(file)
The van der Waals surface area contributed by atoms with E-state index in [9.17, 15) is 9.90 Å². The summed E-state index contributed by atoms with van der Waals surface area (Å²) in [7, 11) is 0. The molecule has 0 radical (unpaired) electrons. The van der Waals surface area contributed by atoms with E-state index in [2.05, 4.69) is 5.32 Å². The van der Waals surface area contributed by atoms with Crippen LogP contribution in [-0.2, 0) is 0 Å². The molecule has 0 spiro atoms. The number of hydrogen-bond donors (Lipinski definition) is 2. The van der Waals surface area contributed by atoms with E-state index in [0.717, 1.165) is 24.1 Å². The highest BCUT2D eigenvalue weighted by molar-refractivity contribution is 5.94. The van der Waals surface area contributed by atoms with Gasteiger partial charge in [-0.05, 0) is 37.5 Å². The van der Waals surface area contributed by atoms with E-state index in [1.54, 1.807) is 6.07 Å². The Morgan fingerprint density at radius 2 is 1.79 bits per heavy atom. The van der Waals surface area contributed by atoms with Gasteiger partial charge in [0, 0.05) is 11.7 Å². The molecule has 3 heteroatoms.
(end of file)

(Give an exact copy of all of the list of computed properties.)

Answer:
The van der Waals surface area contributed by atoms with E-state index in [9.17, 15) is 9.90 Å². The summed E-state index contributed by atoms with van der Waals surface area (Å²) in [7, 11) is 0. The molecule has 0 radical (unpaired) electrons. The van der Waals surface area contributed by atoms with E-state index in [2.05, 4.69) is 5.32 Å². The van der Waals surface area contributed by atoms with Crippen LogP contribution in [-0.2, 0) is 0 Å². The molecule has 0 spiro atoms. The number of hydrogen-bond donors (Lipinski definition) is 2. The van der Waals surface area contributed by atoms with E-state index in [0.717, 1.165) is 24.1 Å². The highest BCUT2D eigenvalue weighted by molar-refractivity contribution is 5.94. The van der Waals surface area contributed by atoms with Gasteiger partial charge in [-0.05, 0) is 37.5 Å². The van der Waals surface area contributed by atoms with E-state index in [1.54, 1.807) is 6.07 Å². The Morgan fingerprint density at radius 2 is 1.79 bits per heavy atom. The van der Waals surface area contributed by atoms with Gasteiger partial charge in [0, 0.05) is 11.7 Å². The molecule has 3 heteroatoms.